Monthly Archives: September 2014

The Chicago Room

Since my last post received many “likes” this has motivated me to share more of my writing with you folks.  Thank you for reading!

This is a descriptive essay I wrote for a magazine writing class. My teacher thought that I was describing a library or a room in City Hall, when really I was describing my father’s office in our basement. That’s what makes me proud of this piece, because no one would envision it to be a room in someone’s home, yet I captured the symbolism as well as the treasures it holds. This room contains decades of history and writing a description about the space doesn’t do the view of it justice.

Attached to the gray paneling there is a sign that reads “Chicago Room.” This engraved metallic sign was removed from a banquet hall at the Congress Hotel years ago. Since your bare feet haven’t gotten used to the concrete floor beneath them, take a seat in the rickety wooden office chair that spins in the corner. A person can’t miss the 1937 Black Phantom Schwinn Bicycle parked in the middle of the room, or the 4-foot long orange Oscar Mayer Wienermobile peddle-car lined up next to it.

A wooden desk wraps around the left side of the room and laminated underneath a glass base that extends as long as the desk itself is a detailed map of the city. On the wall above it is an enormous banner that reads “Join us in Celebrating Chicago.” The banner is black and all of the “I’s” are birthday candles. The banner itself used to hang above a terminal in O’Hare International Airport back in 1987 during the city’s 150th birthday year.

A rubber chicken hangs on a wooden post beneath a postcard that was autographed by Svengoolie. Across from the rubber chicken is a wall covered with various photographs of Chicago Mayors beginning from the year 1933 and ending with former Mayor Richard M. Daley.

On both sides of the room, red cast-iron, fire-alarm boxes stand 6-feet tall on fluted columns. The firebox on the right side of the room is a simple one from the 1880s. The firebox on the left side of the room has a little glass window that a person would break, in case of an emergency. Adjacent to this firebox from the 1970s, autographed baseballs, hockey pucks and other sports memorabilia from Chicago area teams are neatly stacked upon shelves.

Beside these mementos is the most comprehensive index card file cataloging most of the buildings that ever stood in Chicago. At the time of this writing, 21,617 buildings are on file. This cold-metal file cabinet has been collecting timeless keepsakes since 1977. Plaster casts, moldings, and actual bricks from buildings like the Garrick Theater, Chicago Coliseum and the Carson Pirie Scott building collect dust on top of it.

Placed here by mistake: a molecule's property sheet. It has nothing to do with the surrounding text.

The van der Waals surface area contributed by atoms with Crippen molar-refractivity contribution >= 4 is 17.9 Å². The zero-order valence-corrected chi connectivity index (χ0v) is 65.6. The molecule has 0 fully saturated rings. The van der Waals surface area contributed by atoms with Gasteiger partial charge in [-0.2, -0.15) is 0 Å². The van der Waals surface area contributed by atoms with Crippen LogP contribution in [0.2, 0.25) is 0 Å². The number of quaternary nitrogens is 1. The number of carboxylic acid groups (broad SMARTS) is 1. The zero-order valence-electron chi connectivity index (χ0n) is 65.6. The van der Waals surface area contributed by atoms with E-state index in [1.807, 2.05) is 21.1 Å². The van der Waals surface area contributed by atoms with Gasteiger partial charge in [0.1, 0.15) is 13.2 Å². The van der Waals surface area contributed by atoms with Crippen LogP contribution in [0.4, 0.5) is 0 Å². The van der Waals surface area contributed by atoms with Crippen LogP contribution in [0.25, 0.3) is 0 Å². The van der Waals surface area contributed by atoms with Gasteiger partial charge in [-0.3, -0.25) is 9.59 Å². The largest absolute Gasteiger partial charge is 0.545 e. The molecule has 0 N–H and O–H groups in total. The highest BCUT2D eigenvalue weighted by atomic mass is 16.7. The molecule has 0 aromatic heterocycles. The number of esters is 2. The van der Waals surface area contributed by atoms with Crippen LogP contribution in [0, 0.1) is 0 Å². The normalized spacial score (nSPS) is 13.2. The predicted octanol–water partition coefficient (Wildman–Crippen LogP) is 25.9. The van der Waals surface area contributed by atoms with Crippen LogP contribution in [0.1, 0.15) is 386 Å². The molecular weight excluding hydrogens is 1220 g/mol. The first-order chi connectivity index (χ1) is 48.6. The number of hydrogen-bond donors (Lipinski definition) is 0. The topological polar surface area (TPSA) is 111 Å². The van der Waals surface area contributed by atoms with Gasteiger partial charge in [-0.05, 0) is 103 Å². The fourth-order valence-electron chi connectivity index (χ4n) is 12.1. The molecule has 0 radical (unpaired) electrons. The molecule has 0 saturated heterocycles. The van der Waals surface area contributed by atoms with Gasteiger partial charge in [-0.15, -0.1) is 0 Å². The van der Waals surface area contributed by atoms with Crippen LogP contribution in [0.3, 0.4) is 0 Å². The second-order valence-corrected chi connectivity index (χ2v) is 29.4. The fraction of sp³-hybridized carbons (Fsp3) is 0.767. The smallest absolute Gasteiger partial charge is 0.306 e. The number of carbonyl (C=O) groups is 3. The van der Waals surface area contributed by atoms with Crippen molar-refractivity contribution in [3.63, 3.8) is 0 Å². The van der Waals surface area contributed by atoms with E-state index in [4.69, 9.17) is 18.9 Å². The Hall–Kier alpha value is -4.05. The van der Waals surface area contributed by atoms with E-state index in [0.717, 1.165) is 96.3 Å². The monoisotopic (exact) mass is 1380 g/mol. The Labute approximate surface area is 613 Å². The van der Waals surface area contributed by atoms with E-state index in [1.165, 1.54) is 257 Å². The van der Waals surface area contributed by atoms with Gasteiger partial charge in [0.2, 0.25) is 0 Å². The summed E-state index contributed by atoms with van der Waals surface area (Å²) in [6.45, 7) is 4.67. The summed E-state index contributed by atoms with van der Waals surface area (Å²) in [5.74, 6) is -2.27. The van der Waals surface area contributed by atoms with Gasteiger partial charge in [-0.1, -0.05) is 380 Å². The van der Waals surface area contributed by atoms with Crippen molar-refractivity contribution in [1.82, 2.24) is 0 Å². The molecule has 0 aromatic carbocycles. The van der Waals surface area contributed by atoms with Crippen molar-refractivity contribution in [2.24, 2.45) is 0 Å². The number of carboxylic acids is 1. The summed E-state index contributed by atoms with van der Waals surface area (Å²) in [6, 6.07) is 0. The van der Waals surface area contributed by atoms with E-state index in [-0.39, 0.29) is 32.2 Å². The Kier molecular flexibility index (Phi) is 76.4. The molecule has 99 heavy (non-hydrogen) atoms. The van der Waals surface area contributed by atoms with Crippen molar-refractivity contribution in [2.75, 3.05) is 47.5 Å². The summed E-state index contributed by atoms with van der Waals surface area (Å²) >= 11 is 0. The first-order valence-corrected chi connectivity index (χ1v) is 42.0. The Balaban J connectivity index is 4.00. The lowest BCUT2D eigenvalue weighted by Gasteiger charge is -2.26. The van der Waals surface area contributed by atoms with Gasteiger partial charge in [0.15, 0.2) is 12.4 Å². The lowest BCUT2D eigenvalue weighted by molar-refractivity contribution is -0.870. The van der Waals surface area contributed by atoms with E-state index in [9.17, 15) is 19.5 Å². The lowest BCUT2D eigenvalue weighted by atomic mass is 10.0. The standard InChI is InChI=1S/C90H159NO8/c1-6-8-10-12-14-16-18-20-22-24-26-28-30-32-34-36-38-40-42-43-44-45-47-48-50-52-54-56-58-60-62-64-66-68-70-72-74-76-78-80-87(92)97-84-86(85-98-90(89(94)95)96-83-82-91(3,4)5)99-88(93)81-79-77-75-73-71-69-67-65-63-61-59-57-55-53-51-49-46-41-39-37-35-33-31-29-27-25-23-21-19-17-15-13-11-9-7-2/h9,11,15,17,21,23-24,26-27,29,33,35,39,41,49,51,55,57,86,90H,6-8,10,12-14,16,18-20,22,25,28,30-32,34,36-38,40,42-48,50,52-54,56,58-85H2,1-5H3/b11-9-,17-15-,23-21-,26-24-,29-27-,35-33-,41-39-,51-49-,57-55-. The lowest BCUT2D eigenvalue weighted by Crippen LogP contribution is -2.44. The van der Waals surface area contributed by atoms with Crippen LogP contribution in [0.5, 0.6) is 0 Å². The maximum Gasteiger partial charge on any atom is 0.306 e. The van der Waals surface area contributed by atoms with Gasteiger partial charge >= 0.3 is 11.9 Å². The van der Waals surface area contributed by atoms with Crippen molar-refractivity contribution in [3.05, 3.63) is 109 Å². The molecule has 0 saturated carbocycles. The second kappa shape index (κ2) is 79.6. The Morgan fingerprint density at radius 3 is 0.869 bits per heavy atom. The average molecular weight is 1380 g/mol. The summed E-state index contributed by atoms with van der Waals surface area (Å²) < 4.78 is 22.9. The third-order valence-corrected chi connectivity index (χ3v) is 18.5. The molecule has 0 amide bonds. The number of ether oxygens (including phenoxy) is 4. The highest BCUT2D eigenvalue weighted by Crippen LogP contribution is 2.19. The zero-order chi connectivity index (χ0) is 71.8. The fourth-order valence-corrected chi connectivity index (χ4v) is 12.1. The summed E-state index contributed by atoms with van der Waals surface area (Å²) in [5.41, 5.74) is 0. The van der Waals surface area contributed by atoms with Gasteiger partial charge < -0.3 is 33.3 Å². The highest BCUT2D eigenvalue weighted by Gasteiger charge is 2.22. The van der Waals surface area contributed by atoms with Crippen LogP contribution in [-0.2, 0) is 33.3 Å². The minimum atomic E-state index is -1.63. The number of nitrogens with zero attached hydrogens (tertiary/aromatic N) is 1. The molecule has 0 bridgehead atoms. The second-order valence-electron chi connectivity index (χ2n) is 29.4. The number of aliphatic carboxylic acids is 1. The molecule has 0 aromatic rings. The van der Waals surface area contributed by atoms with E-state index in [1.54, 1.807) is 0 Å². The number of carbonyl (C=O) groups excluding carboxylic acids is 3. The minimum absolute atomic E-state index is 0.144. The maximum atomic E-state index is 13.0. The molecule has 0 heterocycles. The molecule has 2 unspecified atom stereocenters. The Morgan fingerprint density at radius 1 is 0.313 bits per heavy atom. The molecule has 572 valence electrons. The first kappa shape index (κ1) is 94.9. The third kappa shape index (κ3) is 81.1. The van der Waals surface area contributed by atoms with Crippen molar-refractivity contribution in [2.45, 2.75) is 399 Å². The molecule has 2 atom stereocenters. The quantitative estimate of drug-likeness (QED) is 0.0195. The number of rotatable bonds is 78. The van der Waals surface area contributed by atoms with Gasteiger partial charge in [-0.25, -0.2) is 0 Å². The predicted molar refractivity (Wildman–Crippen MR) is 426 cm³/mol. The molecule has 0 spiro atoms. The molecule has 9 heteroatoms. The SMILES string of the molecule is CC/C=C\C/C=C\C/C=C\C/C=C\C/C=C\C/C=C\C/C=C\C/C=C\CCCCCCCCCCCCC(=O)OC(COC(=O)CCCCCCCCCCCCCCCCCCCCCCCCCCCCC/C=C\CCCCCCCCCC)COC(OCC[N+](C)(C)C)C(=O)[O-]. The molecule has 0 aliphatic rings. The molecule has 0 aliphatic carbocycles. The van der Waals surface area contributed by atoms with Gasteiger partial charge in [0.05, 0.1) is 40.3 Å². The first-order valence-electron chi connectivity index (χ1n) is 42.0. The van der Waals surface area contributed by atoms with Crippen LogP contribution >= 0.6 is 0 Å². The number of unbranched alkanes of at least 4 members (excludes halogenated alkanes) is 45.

Historic collectibles clutter bookshelves; Chicago politics, world’s fairs and amusement venues are just a sliver of divisions that describe them. Doctor Who Daleks, outdated McDonald’s Happy Meal toys, and Wienermobile whistles fill the rest.

Strawberry Fields Forever

And for my 25th post…here is my kick-ass fiction story that deserved $100…contest or no contest.

During my first semester at Columbia College I took a Fiction Writing class. Our first assignment was to write an essay about a fictional dream. I remember sitting at the computer trying my best to let my creative juices flow. A few hours later, I finished this piece and I felt proud of this piece because I had finished what I had set out to do.

I had just gotten out of a hot shower. The bathroom filled up with so much steam that I could write, “Can you feel it?” on the mirror. Sitting on a comfy king-sized bed in a luxurious modern five-star hotel room, I wait. The room rests on the 75th floor of an 80-story building. The windows stand floor to ceiling and I left the shades open to watch the stars.

The mattress is covered in beige satin sheets. The pillows are soft, fluffy and smell like laundry detergent. I decided to eat a small piece of dark chocolate I had placed on the nightstand. The housekeeper had left it on my pillow. After tossing the cold smooth cocoa in my mouth I jumped out of bed and ran to the window. Suddenly, I started feeling a change.

It was a colorful kind of change. My senses slowly started altering themselves. The chocolate in my mouth had melted and I craved more. As I looked out the window for a bit longer the stars seemed brighter. The moon seemed so low to the ground that if I stepped out on the balcony and reached my arm out, I’d be able to touch it and it would feel like velvet.